Creatine (which is what I think we are still talking about) does not usually have an effect on your brain, unless it becomes limiting. This can either happen by using up your muscle creatine stores faste than you can replenish them, or by an unbalanced vegetarian or vegan diet that reduces your ability to synthesize enough creatine.

Under these conditions, creatine supplement can significantly increase your muscle function and especially reduce the regeneration time required before the next training session can again be productive. However, it is very hard at an amateur level to stick to a training regime where the difference in recovery times achieved by creatine supplementation becomes significant.

Under creatine stress, supplementation has a clear and well documented effect on general intelligence and memory tasks, so if you, say, want to stick to a vegan diet during physical exertion (as the creatine pools of muscles and brain are not separate), supplementation is likely to boost brain function. 

Cocaine may also help....

CB

 

jungle - on 12 Feb 2018
In reply to Northernladlovesgravy:

I've trained on and off for years and with lots of different people. Everyone reacts [edit: responds!] different to it, some people get gains and some don't.

All of the benefits to climbing I've heard about are all anecdotal (never tried it myself for climbing), whereas with muscle gain and power there is actual evidence supporting this. 

The best thing to do is try it and find out. The chances are though, you'll probably train harder because you know you're taking a supplement and will more likely get a false-positive from the resulting improvement!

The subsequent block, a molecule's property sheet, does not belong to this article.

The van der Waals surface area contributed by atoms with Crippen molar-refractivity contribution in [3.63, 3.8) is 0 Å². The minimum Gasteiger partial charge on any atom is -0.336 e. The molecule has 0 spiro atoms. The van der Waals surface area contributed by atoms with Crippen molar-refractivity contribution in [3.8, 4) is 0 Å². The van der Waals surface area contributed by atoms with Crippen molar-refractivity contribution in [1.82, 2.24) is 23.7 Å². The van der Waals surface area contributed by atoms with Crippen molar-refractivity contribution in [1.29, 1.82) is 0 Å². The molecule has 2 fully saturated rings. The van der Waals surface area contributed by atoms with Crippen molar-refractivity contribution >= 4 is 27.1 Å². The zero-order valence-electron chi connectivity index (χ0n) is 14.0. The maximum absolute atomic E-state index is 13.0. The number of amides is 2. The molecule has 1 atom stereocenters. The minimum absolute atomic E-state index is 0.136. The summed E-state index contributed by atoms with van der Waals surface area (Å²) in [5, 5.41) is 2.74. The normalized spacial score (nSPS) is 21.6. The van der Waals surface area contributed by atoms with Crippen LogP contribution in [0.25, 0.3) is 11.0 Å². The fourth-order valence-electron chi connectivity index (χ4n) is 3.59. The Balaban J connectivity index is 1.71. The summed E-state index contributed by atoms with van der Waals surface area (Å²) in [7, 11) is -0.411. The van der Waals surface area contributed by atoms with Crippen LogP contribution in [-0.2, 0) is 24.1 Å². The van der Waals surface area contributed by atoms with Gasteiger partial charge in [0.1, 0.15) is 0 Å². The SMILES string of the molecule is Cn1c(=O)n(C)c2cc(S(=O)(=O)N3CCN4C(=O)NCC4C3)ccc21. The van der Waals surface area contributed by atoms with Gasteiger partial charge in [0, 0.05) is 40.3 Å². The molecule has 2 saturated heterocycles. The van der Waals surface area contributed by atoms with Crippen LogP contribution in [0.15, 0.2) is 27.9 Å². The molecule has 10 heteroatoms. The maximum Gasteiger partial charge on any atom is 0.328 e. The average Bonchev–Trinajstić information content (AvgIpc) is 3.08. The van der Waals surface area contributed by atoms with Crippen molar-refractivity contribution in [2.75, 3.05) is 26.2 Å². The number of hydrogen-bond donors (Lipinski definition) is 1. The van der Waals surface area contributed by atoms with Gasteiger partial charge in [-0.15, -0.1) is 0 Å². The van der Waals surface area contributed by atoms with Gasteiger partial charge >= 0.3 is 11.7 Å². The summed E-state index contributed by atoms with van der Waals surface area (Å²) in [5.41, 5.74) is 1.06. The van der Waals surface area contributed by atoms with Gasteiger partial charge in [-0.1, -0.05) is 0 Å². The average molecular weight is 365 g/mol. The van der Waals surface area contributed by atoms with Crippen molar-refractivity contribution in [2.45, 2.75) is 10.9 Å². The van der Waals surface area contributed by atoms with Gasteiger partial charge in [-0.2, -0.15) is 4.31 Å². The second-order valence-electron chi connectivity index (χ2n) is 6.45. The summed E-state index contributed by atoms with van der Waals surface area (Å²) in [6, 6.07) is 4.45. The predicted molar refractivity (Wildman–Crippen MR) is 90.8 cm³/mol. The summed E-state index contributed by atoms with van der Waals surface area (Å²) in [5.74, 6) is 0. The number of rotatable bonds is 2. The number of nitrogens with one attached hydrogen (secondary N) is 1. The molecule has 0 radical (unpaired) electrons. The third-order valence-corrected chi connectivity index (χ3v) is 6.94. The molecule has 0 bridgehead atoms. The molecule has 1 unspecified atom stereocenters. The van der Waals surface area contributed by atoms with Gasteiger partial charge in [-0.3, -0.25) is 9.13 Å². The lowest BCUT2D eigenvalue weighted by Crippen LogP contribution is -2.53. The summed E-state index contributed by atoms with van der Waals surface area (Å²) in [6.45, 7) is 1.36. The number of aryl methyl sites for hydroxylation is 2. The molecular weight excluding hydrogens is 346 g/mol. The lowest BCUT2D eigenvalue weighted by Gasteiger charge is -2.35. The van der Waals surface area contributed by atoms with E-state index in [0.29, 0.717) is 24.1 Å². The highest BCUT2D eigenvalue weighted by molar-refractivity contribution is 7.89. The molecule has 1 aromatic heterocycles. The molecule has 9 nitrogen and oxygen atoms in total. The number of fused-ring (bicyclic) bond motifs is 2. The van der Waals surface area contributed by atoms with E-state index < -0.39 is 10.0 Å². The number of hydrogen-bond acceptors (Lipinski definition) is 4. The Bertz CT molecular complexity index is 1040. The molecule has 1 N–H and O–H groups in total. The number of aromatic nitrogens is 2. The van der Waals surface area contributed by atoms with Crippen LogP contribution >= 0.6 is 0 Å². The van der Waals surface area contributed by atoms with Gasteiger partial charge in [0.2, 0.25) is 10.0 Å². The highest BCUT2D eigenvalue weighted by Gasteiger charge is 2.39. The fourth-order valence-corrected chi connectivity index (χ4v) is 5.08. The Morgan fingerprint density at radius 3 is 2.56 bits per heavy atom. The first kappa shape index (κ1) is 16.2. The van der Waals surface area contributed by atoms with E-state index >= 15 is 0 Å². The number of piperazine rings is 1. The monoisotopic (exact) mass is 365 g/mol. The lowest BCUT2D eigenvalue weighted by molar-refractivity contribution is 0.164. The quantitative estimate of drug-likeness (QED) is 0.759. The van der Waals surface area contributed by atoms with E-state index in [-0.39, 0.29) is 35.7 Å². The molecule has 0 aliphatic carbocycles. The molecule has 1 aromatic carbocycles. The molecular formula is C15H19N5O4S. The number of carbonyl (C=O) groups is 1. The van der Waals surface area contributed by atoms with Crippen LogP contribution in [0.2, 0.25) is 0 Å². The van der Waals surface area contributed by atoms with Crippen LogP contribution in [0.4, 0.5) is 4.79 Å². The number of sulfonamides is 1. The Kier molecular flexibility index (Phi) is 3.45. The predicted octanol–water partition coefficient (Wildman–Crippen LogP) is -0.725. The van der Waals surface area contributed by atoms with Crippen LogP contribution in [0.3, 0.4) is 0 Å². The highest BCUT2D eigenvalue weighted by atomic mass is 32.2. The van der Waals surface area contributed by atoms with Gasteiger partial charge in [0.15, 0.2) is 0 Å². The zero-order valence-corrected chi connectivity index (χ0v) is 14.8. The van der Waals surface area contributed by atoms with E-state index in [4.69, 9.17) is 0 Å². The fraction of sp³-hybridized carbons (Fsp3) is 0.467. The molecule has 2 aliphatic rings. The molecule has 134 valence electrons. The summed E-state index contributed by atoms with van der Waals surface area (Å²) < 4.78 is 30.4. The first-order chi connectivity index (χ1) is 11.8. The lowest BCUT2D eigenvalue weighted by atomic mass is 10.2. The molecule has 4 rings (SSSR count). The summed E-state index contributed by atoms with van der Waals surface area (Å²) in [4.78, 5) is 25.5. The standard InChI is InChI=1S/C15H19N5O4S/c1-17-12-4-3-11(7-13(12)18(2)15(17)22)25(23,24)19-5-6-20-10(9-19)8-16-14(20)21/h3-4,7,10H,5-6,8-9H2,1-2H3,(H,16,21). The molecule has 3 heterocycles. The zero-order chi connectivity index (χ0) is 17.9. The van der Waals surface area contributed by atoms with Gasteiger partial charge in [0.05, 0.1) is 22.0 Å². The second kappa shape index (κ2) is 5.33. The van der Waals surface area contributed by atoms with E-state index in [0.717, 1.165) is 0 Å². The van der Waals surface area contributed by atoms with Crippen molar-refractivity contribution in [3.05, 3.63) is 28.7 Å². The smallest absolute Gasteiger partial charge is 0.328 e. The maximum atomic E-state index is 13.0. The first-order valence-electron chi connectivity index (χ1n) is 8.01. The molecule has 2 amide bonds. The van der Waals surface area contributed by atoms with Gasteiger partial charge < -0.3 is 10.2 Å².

Post edited at 15:36
Murderous_Crow - on 12 Feb 2018
In reply to Northernladlovesgravy:

Supplementation is made out to be a big deal. It's not. People talk it to death (and I'm going to do so as well, so apologies in advance for the long post) but really of far more concern is whether you are training effectively, eating well, and resting sufficiently. The amount of discussion supplementation gets, vastly outstrips its potential benefits.

That said there are a few supplements which do show consistent positive ergogenic effects, and creatine is one. The evidence for it is solid, with some caveats:

- those who benefit most are those with a dietary deficiency (it's found naturally in foods particularly red meat, salmon and tuna)

- the effects are statistically significant, but not huge - don't expect wonders

- a small increase in weight gain via water retention has been noted 

- its efficacy seems to be limited to power-dependent activity

Here's the position stand from the Journal of the International Society of Sports Nutrition:

https://www.ncbi.nlm.nih.gov/pmc/articles/PMC2048496/

So it's pretty safe, and it works - albeit individual response varies. But the questions for climbers surround the effects on power to weight. The research is pretty conclusive for most power-dependent sports, that is to say that creatine is generally beneficial, and thus supplementation outweighs (sorry!) the negatives.

I suspect this holds true for weight-categorised sports, and that any unwanted increases in bodyweight can be offset with appropriate strategies. Climbing is unique however in also depending hugely on finger strength, which may be affected disproportionately by increases in body weight. 

Given creatine can affect both power and weight, its benefits for climbers in general are likely to remain unclear. Some may benefit, others won't. Logically, creatine will likely only be helpful if one is focusing on power and strength-dependent moves with long rest periods, rather than endurance activity. 

On the plus side it is not ergolytic at all (not damaging to strength or power) and it's pretty cheap so there's no harm trying it for a bit, especially if your diet is low in creatine e.g. vegetarian diet. For you personally, WBO's points are spot on.  Given your apparent technical level (similar to mine) you may benefit more from firstly learning to effectively use what power you have, than from increasing that power.